But Tuesday, when Forbes released its rankings for 2014, two franchises, the Montreal Canadiens and New York Rangers, found themselves in the billion dollar club thanks in large part to a friendly bump from the NHL’s league-wide television deals plus some added money from local television contracts. Read more
There are always early season surprises. That’s just the nature of hockey. A lucky bounce here and there, and you have Jon Sim fighting for the lead in preseason scoring, which is something that has actually happened in the past.
Over the course of the year, however, these things tend to even out. At the quarter mark of the season, trends are starting to develop. Of those trends, you’ll notice some are related, while others, not so much. These are the ten most unexpected stats at the quarter-pole. Read more
The New York Islanders are not in first place in the NHL today. They’re not even in the top five of the NHL standings. But is there a team in the league any team would like to meet less than the Islanders at the moment?
We doubt it. The Islanders have won eight of their past nine, including back-to-back wins over the team most consider to be the best in the Eastern Conference, the Pittsburgh Penguins. They’ve scored at least four goals in each of their past five victories and are playing with a swagger we haven’t seen from this team in years.
And that’s why they’re on top of thn.com’s weekly Power Rankings. (Last week’s ranking in parentheses.)
1. N.Y. ISLANDERS (9): “This is a new hockey club with a new attitude,” said coach Jack Capuano after a home-and-home sweep of Pittsburgh. Coming up: Four Metro division games.
2. ST. LOUIS (1): Jay Bouwmeester’s Ironman streak ends at 737, Ryan Reaves’ consecutive goals streak starts at one. Coming up: Three winnable games at home to Ottawa and Edmonton, on the road to Minnesota.
3. ANAHEIM (5): Rene Bourque played 9:54 and had three shots and three hits in his Ducks debut against Arizona Sunday night. Coming up: Two more at home and a trip to San Jose Saturday night.
4. MONTREAL (3): In the seven games Montreal has lost this season, they’ve been outscored by a margin of 33-5. Coming up: Home-and-home against suddenly hot Buffalo, then a four-game western road trip. Read more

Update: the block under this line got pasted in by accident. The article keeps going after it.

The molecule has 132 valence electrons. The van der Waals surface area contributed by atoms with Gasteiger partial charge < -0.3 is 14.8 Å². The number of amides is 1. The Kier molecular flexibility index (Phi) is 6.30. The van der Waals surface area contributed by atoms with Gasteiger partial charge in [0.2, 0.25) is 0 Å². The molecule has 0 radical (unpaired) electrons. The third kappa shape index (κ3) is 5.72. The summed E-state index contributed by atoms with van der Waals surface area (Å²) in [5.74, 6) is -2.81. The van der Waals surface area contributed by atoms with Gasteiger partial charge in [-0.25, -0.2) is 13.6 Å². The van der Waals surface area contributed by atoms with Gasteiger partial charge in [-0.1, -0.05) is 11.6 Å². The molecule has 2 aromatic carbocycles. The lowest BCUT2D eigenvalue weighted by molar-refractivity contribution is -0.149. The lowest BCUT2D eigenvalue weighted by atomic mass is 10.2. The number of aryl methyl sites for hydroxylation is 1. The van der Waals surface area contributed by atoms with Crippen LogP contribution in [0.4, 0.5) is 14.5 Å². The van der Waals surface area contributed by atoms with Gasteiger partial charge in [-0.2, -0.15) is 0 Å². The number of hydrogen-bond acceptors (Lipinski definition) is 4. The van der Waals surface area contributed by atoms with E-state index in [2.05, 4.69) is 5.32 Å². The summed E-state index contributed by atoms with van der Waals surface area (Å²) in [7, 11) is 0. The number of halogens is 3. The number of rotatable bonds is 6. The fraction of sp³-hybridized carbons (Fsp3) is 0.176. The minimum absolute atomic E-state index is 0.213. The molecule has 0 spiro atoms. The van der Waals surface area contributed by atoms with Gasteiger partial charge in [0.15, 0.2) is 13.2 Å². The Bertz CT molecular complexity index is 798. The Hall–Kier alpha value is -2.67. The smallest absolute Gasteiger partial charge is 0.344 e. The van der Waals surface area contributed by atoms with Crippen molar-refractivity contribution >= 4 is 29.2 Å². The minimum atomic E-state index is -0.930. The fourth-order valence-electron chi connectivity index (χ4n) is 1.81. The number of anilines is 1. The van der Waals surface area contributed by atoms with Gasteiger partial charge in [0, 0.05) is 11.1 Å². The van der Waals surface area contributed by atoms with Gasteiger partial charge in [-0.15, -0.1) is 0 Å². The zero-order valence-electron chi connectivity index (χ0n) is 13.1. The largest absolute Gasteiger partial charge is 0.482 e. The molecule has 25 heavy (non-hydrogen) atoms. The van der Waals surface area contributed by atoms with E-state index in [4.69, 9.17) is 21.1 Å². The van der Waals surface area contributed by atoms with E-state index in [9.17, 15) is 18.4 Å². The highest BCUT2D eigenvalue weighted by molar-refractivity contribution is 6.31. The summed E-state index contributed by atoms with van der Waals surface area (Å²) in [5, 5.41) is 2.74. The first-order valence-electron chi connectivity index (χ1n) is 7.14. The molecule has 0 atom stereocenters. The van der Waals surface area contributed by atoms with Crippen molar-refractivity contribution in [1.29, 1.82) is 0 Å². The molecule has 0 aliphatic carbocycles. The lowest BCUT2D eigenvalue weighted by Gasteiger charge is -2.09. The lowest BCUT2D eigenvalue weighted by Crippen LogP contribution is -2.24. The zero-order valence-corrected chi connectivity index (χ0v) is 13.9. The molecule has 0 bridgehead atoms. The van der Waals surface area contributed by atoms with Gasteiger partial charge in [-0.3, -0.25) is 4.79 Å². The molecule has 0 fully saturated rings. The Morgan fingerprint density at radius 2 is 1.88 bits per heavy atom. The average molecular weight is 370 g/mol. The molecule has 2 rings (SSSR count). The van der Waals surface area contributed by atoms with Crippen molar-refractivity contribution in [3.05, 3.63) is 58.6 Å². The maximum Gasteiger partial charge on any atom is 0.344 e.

It was a glorious weekend of Michigan hockey for me, as I took a road trip to Ann Arbor to take in games featuring the National Team Development Program (NTDP) and University of Michigan. The NTDP got two wins over United States League opponents while the Wolverines capped off a weekend sweep of American International on Saturday. All three games gave me a great look at some top prospects and here are a few of them below, plus more kids we can’t wait to see in the NHL some day.
There’s a lot of ways to break up a 2-on-1, like sliding to block a pass or an aggressive poke check. When it comes to a 2-on-0, it gets a little bit more difficult, but veteran American League netminder David Leggio has a few ideas.
Leggio, who is playing his first season with Islanders affiliate Bridgeport Sound Tigers, had to think quickly as Springfield Falcons forwards Dana Tyrell and Lukas Sedlak came barreling down on him on a shorthanded 2-on-0: Read more
It began in late July, when Minnesota Wild left winger Thomas Vanek made a surprising appearance at a federal government building in Rochester, N.Y., where the Austrian national had once played for the American League’s Americans. Vanek was co-operating with investigators in a gambling probe and no charges were laid against the hockey player.
But with one of the men charged in the case pleading guilty to money laundering on Thursday, Vanek’s name is back in the news.